Nuclear medicine technologists are educated and trained professionals in the field of nuclear medicine technology. They perform an array of duties and have a number of responsibilities as well.
Nuclear medicine technology incorporates the use of small amounts of radioactive materials known as, radiopharmaceuticals, in order to create images of organs using highly technical machinery to scan parts of the body that a patient is complaining about. These radiopharmaceuticals can be administered to patients either intravenously, orally, or by inhalation before the imaging procedure begins. The doses of radioactive drugs are low making it safe for patients to ingest. The images that are created help medical professionals to view the functions of specific organs, body functions, and biological specimens as well as be able to treat diseases. This is due to the radiation being emitted by the radiopharmaceuticals concentrating on a specific organ or organ system. The radiation emitted causes the problem areas to look differently on the monitor than the normal areas do; thus, making it possible for doctors to be able to determine the cause of a certain problem based on the functions of the organ, tissue, or bone and be able to treat it properly. Tumors can easily be seen in organs during an imaging scan due to their concentration of the radioactive drugs. In short, these radioactive drugs produce a radiation which allows special scanners to view tissue and organ function including being able to locate any visible tumors.
There are an array of duties and responsibilities nuclear medicine technologists may have, such as but are not limited to; the preparation of radioactive drugs which are then administered to patients who are undergoing imaging scans, perform the organ-imaging procedure itself in order to create computer images of various areas of the patients body, follow safety guidelines to help protect the patient and themselves from too much exposure to radiation, checking machinery and making sure they are up to current standards and properly working, explaining the imaging process to patients as well as answer any of their questions in order to ensure they are comfortable during the imaging procedure, monitor patients for any unusual reactions they may have to the radioactive drugs, and keep detailed records of all nuclear medicine procedures.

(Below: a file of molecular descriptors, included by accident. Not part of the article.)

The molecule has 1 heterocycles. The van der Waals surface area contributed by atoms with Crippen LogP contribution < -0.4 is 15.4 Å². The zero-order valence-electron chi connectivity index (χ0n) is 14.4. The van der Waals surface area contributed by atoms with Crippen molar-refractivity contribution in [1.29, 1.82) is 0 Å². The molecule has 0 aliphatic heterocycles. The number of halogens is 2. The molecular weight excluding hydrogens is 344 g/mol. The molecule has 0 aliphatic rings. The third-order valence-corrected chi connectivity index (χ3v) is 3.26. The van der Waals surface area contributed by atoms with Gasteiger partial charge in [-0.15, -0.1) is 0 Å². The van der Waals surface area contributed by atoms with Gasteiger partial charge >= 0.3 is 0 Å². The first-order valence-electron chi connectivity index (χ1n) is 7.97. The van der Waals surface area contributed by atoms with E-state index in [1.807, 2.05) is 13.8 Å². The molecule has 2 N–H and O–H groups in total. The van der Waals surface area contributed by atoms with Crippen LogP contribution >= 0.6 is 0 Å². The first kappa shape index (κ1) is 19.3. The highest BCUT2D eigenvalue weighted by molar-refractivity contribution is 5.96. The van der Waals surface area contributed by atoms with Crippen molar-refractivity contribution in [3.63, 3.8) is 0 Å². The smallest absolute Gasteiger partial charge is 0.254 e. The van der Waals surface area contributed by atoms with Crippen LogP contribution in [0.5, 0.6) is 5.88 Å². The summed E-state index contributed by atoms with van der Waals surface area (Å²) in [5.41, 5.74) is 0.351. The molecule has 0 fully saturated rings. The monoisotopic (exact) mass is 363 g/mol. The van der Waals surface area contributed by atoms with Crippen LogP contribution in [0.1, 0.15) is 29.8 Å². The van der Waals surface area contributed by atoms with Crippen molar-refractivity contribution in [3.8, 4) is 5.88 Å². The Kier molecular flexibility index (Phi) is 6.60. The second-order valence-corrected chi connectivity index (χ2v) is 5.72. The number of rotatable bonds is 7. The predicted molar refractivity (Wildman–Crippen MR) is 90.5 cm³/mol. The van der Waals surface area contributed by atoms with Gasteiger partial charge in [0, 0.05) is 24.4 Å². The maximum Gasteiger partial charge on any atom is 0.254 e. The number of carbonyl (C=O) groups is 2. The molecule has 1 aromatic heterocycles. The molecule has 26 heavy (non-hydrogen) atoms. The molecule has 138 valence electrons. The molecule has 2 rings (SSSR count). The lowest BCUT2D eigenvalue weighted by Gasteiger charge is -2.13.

Technologists must use gloves and other protective measures in order to minimize the potential for radiation hazards. They wear badges which measure the radiation levels in the radiation area in order to protect patients, other health care workers, and themselves. Their jobs also consist of being on their feet for long periods of time as well as some heavy lifting due to having to lift or turn patients who are disabled. Technologists also usually only work with adult patients; however, nuclear medicine procedures may be done on children as well.
There are many nuclear medicine technologist jobs available, especially if a technologist becomes certified in positron emission tomography (PET), magnetic resonance imaging (MRI), nuclear cardiology (NCT), or computed tomography (CT). There are also traveling nuclear medicine technologist jobs availablefor those who enjoy traveling as well as being able to make money in a career they love. Several nuclear medicine technologist jobs are available in hospitals, medical clinics, and research centers all over the United States and abroad. Traveling nuclear medicine technologist jobs may consist of being flown to another country to assist doctors who may not have and technologists available to them nearby. The use of nuclear medicine technology has grown significantly and becoming more popular due to the continued advances in medical technology. As the medical technology advances, the need for nuclear medicine technologists will continue to rise.